President Obama’s favorite think tank Center for American Progress (CAP), wants to align standardized tests with Common Core standards.
Recently, at CAP:
- Nancy DePalma, Assistant Superintendent for Curriculum, Instruction and Assessment, West Hartford Public Schools, said that her district “totally redesigned our curriculum with Common Core” which “gives the teachers in-the-moment assessment” in classroom settings.
- Maura Henry, a teacher at The Young Women’s Leadership School of Astoria in New York City, argued that, “Parents aren’t really anti-testing, but [anti-]over-testing” and need to be reassured they aren’t “being tricked” by the state education agencies and their tests. Henry said that while her school supported the overall testing plan, it made no sense to implement testing before students had learned the material, which happened in New York.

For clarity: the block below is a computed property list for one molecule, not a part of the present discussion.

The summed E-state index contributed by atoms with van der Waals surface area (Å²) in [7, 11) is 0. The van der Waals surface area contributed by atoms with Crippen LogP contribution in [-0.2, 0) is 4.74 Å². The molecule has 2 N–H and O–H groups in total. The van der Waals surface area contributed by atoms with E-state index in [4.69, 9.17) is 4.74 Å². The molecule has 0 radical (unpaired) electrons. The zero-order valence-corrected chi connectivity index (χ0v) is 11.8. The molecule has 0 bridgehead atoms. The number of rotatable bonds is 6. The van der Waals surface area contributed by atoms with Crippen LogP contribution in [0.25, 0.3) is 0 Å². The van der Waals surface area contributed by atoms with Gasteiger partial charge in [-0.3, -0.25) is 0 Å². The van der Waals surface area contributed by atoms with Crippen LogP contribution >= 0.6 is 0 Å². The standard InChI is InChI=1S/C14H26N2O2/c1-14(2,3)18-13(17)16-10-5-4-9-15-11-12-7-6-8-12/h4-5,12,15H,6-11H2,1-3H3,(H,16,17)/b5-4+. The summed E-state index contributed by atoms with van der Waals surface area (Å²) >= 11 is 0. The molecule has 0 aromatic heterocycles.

- Jeffrey Nellhaus, Chief of Assessment, Partnership for Assessment of Readiness for College and Careers, Inc., said that the face of education has changed over time. Now, with improved technology, “the online environment allows better opportunities” for ESOL and special needs kids to learn via computer programs. It helped reduce manpower and staff hours from past years where teachers would have to read the standardized tests aloud for students with learning disabilities. These new tests, said Nellhaus, are “fully aligned with the Common Core” and he claimed they were valid because “they’re customized” by local teachers. Nellhaus, a former Massachusetts Department of Education agency official, bragged that switching to Common Core reduced test turnaround—from the time the students take them to the time they get them back graded—to one month. Only in public schools would one month be considered a rapid turnover.